21. Why can't you do two turkeys? Let her do it in the oven the way she likes, and smoke an additional one outside. My parents have done that for years.
  22. I do this too. Last night I ate 2 day old garlic cheese bread from a weekend pizza delivery (microwaved, no less, as my toaster oven is out of order) to hold me over until the homemade minestrone was done. I regret nothing.
  23. This sounds interesting! Is the entire burger battered and fried, or just the patty? Is it beef? The burger is cooked to order, then battered and deep fried. This burger is a wonderful textural thing - soft medium rare burger, wrapped in a crispy battered crust, crunchy slaw with creamy dressing. Mmmm... It's terrible for you, I'm sure. Although not as bad as the burger my brother ate that was a 1/3# beef patty, fried eggs, cheese, bacon and sliced jalapenos, book-ended by 2 grilled cheese sandwiches.
  24. I'm hosting for the first time. Dinner for 10, including DBF's mother and brother with his GF, and my brother's GF's mother as well. Lots of potential family to impress. My plan is: - Appetizer spread that includes jalapeno poppers (stuffed with boursin, wrapped in bacon) spinach artichoke dip (homemade) hummus (Sabre from Costco ) spicy nut mix goat cheese log w/ pistachios/cranberries tortilla chips / pita / crackers - Salad w/ granny smith apples, greens, goat cheese, pecans, dried cranberries, w/ apple cider vinegar dressing (DBF and I eat a version of this salad a lot, and we both love it) - Brined / roasted turkey (based Alton Brown's recipe, but I'll probably simplify the brine and the aromatics, since I'm getting a high quality fresh turkey) - Brussel sprouts w/ bacon - Boursin mashed potatoes (made ahead) - Turkey gravy (made from turkey stock I'll make this weekend) - Stuffing / cranberry sauce (Mom's making these, from her mom's recipes. The stuffing is the standard, sage flavored, bake-in-the-oven variety.) - Really good sourdough from a local bakery, with some high quality butter and some fun salts - Pumpkin spice cheesecake - Apple crumble - anyone have a good recipe for this, or suggestions for an alternative apple dessert? - My dad may require a key lime pie, but I'll buy that from a little pie shop - Vanilla / cinnamon ice cream from a local artisan shop How does it look?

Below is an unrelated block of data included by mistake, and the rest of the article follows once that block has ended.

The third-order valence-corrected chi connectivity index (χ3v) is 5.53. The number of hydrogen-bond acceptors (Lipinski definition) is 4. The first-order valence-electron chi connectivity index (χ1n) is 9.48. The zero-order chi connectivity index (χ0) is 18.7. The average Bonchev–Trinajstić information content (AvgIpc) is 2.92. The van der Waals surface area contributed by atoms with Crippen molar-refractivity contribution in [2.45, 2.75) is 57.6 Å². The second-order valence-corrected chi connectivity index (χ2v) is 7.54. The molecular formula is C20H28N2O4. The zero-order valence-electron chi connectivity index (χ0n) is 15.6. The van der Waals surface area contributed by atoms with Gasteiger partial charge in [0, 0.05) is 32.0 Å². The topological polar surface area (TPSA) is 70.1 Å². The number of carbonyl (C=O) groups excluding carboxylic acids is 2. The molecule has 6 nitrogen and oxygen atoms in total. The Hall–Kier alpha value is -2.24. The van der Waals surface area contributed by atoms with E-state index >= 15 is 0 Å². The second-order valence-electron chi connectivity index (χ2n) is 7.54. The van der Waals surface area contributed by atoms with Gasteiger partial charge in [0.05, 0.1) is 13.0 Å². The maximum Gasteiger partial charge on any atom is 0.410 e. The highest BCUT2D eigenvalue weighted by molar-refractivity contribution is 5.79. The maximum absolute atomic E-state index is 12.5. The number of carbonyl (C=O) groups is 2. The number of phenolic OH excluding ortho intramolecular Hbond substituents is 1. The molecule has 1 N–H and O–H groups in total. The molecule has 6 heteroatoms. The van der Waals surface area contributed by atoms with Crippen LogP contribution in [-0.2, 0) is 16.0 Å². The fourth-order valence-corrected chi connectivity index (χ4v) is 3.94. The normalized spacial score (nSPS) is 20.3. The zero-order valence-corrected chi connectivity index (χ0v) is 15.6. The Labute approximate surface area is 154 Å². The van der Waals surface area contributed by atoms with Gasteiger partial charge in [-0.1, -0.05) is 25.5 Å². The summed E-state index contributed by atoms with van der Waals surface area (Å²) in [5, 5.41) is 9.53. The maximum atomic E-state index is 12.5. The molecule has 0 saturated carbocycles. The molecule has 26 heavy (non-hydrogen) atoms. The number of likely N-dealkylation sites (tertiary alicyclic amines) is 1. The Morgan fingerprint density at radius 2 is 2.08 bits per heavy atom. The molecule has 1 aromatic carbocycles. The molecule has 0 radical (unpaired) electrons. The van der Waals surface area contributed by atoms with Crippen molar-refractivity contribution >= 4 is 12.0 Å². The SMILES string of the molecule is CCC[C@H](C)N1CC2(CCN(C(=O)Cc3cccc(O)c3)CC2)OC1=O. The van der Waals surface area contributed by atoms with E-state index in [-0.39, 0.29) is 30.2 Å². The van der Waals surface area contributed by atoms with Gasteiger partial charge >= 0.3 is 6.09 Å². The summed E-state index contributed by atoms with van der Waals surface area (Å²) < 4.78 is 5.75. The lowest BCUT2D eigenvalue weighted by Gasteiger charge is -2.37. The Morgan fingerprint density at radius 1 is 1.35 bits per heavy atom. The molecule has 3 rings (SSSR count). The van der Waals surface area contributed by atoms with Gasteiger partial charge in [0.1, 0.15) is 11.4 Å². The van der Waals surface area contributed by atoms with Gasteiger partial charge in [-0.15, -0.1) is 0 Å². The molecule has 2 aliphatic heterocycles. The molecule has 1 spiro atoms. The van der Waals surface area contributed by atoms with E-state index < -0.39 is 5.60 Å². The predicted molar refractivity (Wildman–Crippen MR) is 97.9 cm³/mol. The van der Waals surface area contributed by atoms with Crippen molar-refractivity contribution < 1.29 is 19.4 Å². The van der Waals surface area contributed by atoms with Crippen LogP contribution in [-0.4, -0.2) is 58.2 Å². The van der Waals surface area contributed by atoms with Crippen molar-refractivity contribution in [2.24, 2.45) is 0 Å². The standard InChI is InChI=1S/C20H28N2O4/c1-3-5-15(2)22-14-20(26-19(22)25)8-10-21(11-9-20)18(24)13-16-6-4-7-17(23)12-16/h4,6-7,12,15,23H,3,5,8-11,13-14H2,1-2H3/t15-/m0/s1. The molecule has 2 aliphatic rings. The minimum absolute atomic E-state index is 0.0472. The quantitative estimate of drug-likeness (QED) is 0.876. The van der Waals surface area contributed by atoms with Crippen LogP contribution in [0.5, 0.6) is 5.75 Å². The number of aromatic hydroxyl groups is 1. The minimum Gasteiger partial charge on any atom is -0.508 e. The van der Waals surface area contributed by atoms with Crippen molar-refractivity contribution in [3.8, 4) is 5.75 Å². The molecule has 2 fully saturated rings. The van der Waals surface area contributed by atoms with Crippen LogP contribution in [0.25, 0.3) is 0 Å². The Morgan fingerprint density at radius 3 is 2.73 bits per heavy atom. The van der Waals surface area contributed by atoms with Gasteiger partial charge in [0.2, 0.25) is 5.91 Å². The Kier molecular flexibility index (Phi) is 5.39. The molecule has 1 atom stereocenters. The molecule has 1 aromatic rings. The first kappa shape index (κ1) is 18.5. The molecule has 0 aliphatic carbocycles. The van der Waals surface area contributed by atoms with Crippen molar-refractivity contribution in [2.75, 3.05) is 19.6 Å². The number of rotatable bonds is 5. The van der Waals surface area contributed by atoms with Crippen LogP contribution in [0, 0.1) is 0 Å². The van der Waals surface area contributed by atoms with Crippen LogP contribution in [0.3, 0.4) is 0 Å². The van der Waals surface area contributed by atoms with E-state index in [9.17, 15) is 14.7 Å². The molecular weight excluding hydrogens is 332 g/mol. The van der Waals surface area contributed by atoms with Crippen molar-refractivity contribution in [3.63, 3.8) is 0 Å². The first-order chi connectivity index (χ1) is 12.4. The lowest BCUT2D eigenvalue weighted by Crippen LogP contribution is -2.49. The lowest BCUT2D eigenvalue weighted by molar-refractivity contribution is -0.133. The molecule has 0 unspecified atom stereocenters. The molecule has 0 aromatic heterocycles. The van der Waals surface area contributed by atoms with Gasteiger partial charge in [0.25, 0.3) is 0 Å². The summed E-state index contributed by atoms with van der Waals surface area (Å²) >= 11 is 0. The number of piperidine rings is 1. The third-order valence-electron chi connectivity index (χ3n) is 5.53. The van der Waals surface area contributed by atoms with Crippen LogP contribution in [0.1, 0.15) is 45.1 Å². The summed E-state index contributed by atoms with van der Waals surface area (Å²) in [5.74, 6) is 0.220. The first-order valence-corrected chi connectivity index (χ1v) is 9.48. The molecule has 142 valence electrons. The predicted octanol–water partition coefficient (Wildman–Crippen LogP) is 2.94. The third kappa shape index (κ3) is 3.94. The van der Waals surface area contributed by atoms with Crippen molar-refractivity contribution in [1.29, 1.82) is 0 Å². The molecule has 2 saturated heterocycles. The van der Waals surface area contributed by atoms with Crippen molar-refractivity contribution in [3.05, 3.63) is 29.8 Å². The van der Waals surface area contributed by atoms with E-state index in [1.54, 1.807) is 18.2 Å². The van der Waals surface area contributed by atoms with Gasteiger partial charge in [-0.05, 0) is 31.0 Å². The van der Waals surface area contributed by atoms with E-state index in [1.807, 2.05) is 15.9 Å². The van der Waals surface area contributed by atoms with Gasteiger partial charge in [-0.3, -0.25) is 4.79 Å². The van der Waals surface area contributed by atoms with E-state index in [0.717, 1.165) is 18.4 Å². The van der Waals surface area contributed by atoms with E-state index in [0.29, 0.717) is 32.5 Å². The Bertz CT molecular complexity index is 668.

25. Chicken fingers from a generic sports bar for lunch. Dipped in ranch dressing, no less. But I kinda figure, there's no point picking something healthy-ish from the menu when trapped at one of these places (had to go there to support my brother's professional soccer team). Most likely, it'll be terrible. Might as well just embrace the fried bar-menu goodness. And then fight the subsequent gross, post-lunch bloated fatigue. *Although I just realized that I promised DBF that I'd take him to his favorite gourmet dive bar for his birthday, so that may not be the worst of my day. I suspect dinner will be a tempura-battered deep-fried burger covered in spicy asian coleslaw, with onion rings and beer.